Curiosity is a strong driver of science, competition is a strong driver of technology, cooperative communication puts them together. We humans are fortunate to have all 3. It's hard to imagine how a species without that balance would achieve space travel.
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  9. #39
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    Military advances have rarely found new paths; they've pretty much exclusively been the result of intensive spending on existing science and technology.

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  10. #40
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    Competition doesn't necessarily have to entail war, where people kill one another to steal their stuff.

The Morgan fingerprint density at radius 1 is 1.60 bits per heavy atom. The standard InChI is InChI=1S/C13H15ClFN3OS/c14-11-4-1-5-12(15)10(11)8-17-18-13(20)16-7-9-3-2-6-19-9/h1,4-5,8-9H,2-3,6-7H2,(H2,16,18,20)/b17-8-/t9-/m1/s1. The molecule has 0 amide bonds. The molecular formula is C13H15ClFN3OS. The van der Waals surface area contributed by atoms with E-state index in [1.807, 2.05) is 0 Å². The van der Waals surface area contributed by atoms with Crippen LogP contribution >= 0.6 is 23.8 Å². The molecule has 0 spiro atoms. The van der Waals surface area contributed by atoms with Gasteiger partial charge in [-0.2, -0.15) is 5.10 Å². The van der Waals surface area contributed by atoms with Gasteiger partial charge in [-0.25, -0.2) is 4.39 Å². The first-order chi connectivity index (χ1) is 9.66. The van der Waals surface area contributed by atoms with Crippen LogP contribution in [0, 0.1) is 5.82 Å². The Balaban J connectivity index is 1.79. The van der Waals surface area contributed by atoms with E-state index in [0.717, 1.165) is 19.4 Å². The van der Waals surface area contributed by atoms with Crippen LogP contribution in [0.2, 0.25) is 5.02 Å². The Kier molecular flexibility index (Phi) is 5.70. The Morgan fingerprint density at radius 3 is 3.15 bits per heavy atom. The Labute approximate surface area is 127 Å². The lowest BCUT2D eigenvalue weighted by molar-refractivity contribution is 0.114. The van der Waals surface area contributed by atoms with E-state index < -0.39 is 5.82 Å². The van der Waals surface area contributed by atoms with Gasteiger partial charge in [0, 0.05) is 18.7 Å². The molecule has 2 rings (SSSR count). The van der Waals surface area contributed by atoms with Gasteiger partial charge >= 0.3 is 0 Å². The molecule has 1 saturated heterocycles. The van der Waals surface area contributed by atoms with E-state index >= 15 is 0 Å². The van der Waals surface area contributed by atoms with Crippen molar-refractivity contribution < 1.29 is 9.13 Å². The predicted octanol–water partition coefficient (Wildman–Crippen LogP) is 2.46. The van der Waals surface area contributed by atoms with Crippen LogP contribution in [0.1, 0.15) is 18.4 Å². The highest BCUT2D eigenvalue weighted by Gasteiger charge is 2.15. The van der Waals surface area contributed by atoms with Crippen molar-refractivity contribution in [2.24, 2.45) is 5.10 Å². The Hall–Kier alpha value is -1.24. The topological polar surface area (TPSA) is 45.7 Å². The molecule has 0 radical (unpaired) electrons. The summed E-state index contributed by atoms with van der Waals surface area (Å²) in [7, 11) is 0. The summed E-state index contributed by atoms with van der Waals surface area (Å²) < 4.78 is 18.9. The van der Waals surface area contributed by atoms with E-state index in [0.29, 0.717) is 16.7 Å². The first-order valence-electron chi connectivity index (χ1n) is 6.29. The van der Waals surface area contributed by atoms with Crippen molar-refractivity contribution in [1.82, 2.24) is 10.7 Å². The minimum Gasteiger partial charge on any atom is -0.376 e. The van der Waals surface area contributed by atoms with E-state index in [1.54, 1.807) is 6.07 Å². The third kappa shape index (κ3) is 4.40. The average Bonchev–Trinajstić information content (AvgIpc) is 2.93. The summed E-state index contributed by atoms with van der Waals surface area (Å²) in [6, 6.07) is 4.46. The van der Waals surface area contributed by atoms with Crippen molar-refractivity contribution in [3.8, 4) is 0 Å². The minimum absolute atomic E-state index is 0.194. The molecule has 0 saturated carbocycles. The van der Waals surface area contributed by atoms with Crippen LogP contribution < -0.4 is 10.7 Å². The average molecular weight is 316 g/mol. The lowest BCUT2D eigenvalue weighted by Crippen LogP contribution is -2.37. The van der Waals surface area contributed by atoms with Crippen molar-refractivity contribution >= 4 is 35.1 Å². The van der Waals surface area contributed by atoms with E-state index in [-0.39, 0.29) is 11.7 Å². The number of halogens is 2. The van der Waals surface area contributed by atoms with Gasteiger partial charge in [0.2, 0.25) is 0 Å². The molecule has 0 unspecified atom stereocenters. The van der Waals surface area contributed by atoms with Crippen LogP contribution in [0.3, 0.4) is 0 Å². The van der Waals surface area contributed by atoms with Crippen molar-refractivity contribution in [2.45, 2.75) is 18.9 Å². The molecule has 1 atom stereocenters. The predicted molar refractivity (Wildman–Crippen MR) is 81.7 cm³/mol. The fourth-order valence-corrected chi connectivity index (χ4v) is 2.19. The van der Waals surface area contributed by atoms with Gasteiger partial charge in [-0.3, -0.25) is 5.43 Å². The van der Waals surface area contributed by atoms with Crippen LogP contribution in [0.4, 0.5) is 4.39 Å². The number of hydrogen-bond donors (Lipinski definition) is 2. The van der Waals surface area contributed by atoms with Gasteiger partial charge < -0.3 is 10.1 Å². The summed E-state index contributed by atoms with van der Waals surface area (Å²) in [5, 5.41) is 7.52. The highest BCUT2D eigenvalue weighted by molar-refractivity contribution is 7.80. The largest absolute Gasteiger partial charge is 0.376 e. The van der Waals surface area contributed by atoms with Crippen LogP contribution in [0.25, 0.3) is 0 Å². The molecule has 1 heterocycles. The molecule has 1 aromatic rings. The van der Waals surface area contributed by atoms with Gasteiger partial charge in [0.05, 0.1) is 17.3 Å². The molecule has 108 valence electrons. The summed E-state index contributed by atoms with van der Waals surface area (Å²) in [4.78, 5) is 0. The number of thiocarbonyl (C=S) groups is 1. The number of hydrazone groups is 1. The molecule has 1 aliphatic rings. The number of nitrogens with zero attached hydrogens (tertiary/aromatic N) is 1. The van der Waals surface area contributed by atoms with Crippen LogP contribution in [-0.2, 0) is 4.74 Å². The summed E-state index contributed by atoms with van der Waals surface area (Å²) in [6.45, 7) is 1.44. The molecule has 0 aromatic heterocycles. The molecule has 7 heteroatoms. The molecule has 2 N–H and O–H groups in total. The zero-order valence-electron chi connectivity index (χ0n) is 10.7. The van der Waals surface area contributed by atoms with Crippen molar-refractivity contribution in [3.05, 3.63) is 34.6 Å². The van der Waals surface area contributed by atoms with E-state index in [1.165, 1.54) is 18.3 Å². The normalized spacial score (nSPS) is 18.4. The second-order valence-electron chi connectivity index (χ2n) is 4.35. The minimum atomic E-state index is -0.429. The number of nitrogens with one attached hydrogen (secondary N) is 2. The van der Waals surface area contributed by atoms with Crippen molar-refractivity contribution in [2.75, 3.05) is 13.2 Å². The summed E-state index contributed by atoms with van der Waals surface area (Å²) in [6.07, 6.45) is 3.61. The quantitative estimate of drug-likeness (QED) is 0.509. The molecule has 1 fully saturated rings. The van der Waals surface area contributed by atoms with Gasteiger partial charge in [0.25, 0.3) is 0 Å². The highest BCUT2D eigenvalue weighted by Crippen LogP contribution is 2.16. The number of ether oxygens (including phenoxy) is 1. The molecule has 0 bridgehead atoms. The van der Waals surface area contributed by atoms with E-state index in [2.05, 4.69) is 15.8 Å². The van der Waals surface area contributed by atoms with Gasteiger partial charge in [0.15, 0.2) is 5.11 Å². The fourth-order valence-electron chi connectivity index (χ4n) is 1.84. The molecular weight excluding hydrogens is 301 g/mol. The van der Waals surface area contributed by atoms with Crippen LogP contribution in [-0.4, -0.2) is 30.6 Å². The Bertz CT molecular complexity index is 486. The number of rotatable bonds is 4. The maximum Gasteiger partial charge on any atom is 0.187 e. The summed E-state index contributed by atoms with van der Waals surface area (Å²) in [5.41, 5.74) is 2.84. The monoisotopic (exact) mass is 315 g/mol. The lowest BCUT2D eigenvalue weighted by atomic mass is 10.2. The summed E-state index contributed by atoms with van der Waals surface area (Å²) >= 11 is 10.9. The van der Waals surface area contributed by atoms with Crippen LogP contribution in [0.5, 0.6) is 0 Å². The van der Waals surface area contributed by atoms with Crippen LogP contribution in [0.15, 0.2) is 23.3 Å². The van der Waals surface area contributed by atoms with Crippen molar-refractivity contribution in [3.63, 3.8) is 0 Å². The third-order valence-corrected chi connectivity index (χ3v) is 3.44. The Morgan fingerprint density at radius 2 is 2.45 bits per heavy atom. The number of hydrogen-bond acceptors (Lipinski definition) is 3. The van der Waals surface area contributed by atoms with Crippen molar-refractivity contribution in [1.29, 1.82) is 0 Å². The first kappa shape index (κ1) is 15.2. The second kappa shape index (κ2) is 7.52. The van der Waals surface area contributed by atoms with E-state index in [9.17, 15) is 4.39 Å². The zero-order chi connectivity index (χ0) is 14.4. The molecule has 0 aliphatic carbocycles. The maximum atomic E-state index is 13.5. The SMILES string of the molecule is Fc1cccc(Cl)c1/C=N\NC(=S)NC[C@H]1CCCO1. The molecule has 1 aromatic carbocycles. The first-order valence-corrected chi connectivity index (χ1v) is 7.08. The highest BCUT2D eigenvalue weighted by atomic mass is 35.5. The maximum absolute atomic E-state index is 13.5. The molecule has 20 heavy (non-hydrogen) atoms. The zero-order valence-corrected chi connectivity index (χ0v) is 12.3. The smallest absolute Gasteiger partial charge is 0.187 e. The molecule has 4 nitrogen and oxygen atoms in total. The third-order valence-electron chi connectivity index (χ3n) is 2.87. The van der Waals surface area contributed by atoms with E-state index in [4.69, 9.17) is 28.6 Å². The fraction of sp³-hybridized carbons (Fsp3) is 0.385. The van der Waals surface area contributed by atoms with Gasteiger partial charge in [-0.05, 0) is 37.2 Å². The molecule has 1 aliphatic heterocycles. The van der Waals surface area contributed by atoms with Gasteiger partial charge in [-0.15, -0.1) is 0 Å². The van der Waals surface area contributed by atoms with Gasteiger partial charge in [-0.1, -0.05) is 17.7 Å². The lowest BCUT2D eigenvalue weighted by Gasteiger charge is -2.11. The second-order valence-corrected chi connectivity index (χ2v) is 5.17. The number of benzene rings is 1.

Competition can be fairly peaceful, like in sports and capitalism moderated by liberal democracy.
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  11. #41
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    Quote Originally Posted by SkepticJ View Post
    Competition doesn't necessarily have to entail war, where people kill one another to steal their stuff.

    Competition can be fairly peaceful, like in sports and capitalism moderated by liberal democracy.
    I wasn't trying to talk up war, I was referring to the OP phrasing.
    Quote Originally Posted by swampyankee View Post
    Military advances have rarely found new paths; they've pretty much exclusively been the result of intensive spending on existing science and technology.
    But they can turn theoretical knowledge into application, he says on the evolved ARPANET.
    "I'm planning to live forever. So far, that's working perfectly." Steven Wright

  12. #42